By Peter Lyle DeHaan, PhD
The most buffeted segment of call center work has been the outbound arena, specifically, consumer calling. With the combined effects of a public outcry against intrusion, political expediency, and the enactment of state and ultimately a national do not call (DNC) law, outbound calling to consumers has, by most all accounts, been devastated.
Some outsource call centers elected to cease all outbound work, migrating to inbound (thereby diverting work from existing inbound centers, resulting in a smaller slice of the market for inbound centers). Other outbound call centers elected to switch from consumer campaigns to business calling, something to which I can personally attest.
I am sad to report that these call centers have learned nothing from the motivation behind the DNC legislation. They are employing the same tactics with business calling that caused the downfall of consumer calling.
This includes inadequately compiled lists, poorly screened and trained agents, badly written scripts, and overly aggressively dialer settings. I’m all for a smartly targeted call, dispensing useful and relevant information –- but in my experience, it’s just not happening.
Too often, I receive inept B2B telemarketing calls. To make matters worse, often the dialing rate is set too tight and I get dead air or am disconnected. It is one thing to be interrupted by a useless phone call, but it is infuriating to be interrupted so that a machine can hang up on me.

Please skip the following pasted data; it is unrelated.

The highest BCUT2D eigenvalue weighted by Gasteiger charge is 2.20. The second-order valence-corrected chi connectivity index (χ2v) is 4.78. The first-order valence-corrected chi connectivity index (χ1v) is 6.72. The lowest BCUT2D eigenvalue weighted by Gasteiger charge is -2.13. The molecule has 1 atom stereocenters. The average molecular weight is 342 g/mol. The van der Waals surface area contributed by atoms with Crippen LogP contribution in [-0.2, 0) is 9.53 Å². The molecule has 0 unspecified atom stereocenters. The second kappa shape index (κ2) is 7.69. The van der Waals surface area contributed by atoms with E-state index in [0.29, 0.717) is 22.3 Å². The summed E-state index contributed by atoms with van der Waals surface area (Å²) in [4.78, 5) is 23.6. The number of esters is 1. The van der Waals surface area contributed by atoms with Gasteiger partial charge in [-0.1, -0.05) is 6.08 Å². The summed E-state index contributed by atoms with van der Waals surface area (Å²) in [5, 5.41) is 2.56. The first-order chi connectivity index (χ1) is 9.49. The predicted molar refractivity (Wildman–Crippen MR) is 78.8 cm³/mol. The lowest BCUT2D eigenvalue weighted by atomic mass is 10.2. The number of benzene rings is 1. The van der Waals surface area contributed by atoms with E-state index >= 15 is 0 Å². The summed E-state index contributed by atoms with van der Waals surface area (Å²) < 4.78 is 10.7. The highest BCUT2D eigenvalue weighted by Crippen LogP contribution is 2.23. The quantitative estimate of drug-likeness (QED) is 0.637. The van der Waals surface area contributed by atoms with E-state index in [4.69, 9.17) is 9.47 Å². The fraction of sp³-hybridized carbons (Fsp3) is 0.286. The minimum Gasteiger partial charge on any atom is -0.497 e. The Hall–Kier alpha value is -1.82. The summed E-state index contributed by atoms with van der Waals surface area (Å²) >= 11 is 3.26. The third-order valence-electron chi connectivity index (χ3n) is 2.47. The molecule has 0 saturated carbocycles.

Outbound call centers need to be careful. The same lackadaisical business practices that resulted in the government regulation and legal restrictions on residential calling could easily be extended to include business numbers.
It appears that these centers are still stuck the old numbers game: if you make enough calls, you are going to get some sales. Their focus is on quantity over quality. I would much rather have an agent who made four quality contacts an hour and close 25%, than an agent who cranked out 20 mediocre calls an hour and closed 5%.
The sales number would be the same, but the in the first situation, the agent would be less stressed, the caller parties less frustrated, the quality of the interaction much greater, and fewer people interrupted. Plus, the 75% who didn’t buy would most likely be left with a positive impression of that company, leaving the door open for future sales and referrals.
To personalize George Santayana’s advice, if we don’t learn from history, we will be doomed to repeat it.
Peter Lyle DeHaan, PhD, is the publisher and editor-in-chief of Connections Magazine, covering the call center teleservices industry.